Soria-based COPISO carried out a demonstration with a New Holland tractor, in the biomethane pilot plant installed on the Sauquillo de Boñices farm, thanks to the LIFE Smart Agromobility project.
COPISO and the other six partners that make up the consortium that implemented the LIFE Smart Agromobility project, developed on the Sauquillo de Boñices farm (with 3,500 pigs), demonstrated this on July 14 before the Soria media and a group of farmers, including the president of the Provincial Association of Pig Producers of Soria (APORSO), Miguel Ángel Ortiz.
New Holland gave a demonstration of agricultural work with the natural gas tractor, while the Polytechnic University of Madrid (project coordinator) and Valladolid University (Duques de Soria campus) explained and showcased the facilities and the transformation process of the gas.
The Managing Director of COPISO Pascual López highlighted the importance of the LIFE Smart Agromobility project, which is aimed at studying the profitability of biomethane production, in the pilot plant installed on the farm, and the recovery of a by-product such as the slurry.
López recalled that the Soria cooperative has been focusing its efforts and investments in research, development and innovation (R+D+i) in recent years on the recovery of by-products, such as manure, with the production of quality organic fertilizers and, now, also, of biomethane for vehicles. He also underlined the importance that the cooperative gives to sustainability and the improvement and efficiency of agricultural and livestock production processes, framed in the commitment to the circular economy.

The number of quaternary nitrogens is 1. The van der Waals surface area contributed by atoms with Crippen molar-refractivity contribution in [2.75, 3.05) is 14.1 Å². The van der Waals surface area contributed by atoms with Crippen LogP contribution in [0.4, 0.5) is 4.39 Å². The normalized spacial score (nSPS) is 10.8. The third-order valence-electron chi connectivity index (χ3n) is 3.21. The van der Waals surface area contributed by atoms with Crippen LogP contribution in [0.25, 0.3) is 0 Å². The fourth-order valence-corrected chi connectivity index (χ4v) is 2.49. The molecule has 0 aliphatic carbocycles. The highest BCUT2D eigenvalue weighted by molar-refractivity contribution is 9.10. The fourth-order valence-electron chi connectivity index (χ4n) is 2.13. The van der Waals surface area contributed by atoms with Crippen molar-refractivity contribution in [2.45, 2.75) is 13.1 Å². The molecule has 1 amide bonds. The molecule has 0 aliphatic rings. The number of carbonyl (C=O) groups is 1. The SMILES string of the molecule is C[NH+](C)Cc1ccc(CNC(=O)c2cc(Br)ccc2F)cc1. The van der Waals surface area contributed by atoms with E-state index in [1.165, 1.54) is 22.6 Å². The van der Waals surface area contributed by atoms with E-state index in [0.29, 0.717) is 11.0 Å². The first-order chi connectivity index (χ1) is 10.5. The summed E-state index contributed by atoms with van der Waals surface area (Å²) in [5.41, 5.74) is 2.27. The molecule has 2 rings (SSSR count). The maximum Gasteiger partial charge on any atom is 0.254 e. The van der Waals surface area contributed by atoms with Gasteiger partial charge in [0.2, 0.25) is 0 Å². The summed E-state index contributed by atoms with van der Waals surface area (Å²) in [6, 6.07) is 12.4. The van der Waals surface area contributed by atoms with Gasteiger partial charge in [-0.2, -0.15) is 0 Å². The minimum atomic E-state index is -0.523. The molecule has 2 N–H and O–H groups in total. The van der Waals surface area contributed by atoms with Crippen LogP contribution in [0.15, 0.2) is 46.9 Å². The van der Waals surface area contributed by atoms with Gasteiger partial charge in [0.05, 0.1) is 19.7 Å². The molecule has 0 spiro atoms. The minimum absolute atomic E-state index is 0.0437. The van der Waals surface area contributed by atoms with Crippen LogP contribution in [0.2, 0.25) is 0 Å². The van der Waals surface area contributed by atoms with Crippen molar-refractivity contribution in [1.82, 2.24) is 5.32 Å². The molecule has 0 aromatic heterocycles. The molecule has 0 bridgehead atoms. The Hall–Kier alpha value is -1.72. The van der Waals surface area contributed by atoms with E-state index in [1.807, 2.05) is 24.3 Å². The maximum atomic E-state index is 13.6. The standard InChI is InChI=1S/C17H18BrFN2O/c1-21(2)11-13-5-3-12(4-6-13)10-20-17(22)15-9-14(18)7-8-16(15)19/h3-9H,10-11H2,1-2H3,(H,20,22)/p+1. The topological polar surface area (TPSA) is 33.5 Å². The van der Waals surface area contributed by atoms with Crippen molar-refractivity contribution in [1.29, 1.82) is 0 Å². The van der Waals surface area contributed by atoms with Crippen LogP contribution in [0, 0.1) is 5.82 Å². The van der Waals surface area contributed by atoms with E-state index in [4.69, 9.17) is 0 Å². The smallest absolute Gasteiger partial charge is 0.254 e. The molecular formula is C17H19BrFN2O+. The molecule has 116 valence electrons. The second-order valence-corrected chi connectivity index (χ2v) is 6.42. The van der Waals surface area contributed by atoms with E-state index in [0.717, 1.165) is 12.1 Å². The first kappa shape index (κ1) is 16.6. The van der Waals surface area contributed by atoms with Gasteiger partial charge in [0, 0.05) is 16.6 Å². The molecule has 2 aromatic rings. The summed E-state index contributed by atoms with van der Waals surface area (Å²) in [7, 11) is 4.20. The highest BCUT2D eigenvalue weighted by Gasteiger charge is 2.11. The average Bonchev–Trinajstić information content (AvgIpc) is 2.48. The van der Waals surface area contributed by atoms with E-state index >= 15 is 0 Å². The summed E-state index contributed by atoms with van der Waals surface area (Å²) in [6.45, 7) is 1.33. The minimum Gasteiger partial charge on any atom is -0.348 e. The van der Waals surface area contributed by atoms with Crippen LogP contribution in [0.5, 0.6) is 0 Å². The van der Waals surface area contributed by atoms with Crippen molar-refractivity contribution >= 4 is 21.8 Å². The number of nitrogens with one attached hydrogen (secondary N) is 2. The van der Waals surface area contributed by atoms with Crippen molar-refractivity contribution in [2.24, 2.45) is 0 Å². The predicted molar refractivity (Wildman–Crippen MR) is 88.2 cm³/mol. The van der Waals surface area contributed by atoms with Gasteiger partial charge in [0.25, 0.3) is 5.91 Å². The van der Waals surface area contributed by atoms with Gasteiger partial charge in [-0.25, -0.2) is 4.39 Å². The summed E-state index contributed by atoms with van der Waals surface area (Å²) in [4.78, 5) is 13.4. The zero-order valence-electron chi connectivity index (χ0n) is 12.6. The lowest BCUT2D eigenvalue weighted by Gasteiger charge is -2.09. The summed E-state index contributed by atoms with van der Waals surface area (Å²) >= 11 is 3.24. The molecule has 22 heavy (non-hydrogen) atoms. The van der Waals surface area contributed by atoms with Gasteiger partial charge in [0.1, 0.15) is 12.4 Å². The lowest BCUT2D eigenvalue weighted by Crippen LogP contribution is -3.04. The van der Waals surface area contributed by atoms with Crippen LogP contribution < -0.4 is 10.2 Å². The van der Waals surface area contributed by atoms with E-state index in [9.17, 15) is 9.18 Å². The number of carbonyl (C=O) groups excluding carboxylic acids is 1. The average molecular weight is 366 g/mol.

For his part, Ortiz defended pig activity in Castilla y León and in the province of Soria, where it can still have more development and is key to the future of rural areas and towns. He also highlighted the sector’s commitment to sustainability, as demonstrated by projects such as LIFE Smart Agromobility, which helps reduce emissions and produce non-fossil green energy.
Finally, the Marketing Director of New Holland in Spain José Llopis confirmed the growing interest in the production of biomethane as a fuel for natural gas vehicles and tractors, because they achieve a negative carbon footprint and favor “a more sustainable and ecological agriculture.”